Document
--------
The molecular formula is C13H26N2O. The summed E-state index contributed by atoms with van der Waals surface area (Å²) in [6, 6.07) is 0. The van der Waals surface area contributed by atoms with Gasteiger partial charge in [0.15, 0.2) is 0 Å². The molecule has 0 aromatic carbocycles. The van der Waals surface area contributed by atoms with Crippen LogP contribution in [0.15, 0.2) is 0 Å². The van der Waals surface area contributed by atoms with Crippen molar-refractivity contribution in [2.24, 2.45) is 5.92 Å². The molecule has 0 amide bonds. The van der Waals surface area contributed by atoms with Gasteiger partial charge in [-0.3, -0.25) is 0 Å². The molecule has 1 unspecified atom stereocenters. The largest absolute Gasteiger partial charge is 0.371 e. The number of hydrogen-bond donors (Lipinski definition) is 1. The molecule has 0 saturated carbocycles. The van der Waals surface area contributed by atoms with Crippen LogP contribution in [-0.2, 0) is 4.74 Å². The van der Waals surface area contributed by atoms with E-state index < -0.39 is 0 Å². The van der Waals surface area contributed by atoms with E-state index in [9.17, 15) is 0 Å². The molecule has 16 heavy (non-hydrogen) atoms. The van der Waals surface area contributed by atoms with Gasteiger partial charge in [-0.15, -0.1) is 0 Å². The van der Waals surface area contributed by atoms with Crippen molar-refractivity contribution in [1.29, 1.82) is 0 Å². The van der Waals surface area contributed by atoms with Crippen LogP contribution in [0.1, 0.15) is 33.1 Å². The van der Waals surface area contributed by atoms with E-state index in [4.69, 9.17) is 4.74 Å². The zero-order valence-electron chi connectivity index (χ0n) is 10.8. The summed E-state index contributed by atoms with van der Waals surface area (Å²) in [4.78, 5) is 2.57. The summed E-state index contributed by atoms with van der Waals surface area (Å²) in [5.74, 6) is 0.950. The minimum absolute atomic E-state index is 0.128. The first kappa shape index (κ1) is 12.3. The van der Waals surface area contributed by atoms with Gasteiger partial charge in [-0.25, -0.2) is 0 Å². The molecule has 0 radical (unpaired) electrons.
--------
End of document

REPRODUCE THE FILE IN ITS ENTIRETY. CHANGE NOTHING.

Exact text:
The molecular formula is C13H26N2O. The summed E-state index contributed by atoms with van der Waals surface area (Å²) in [6, 6.07) is 0. The van der Waals surface area contributed by atoms with Gasteiger partial charge in [0.15, 0.2) is 0 Å². The molecule has 0 aromatic carbocycles. The van der Waals surface area contributed by atoms with Crippen LogP contribution in [0.15, 0.2) is 0 Å². The van der Waals surface area contributed by atoms with Crippen molar-refractivity contribution in [2.24, 2.45) is 5.92 Å². The molecule has 0 amide bonds. The van der Waals surface area contributed by atoms with Gasteiger partial charge in [-0.3, -0.25) is 0 Å². The molecule has 1 unspecified atom stereocenters. The largest absolute Gasteiger partial charge is 0.371 e. The number of hydrogen-bond donors (Lipinski definition) is 1. The molecule has 0 saturated carbocycles. The van der Waals surface area contributed by atoms with Crippen LogP contribution in [-0.2, 0) is 4.74 Å². The van der Waals surface area contributed by atoms with E-state index < -0.39 is 0 Å². The van der Waals surface area contributed by atoms with E-state index in [9.17, 15) is 0 Å². The molecule has 16 heavy (non-hydrogen) atoms. The van der Waals surface area contributed by atoms with Gasteiger partial charge in [-0.15, -0.1) is 0 Å². The van der Waals surface area contributed by atoms with Crippen molar-refractivity contribution in [1.29, 1.82) is 0 Å². The van der Waals surface area contributed by atoms with Crippen LogP contribution in [0.1, 0.15) is 33.1 Å². The van der Waals surface area contributed by atoms with E-state index in [4.69, 9.17) is 4.74 Å². The zero-order valence-electron chi connectivity index (χ0n) is 10.8. The summed E-state index contributed by atoms with van der Waals surface area (Å²) in [4.78, 5) is 2.57. The summed E-state index contributed by atoms with van der Waals surface area (Å²) in [5.74, 6) is 0.950. The minimum absolute atomic E-state index is 0.128. The first kappa shape index (κ1) is 12.3. The van der Waals surface area contributed by atoms with Gasteiger partial charge in [-0.25, -0.2) is 0 Å². The molecule has 0 radical (unpaired) electrons.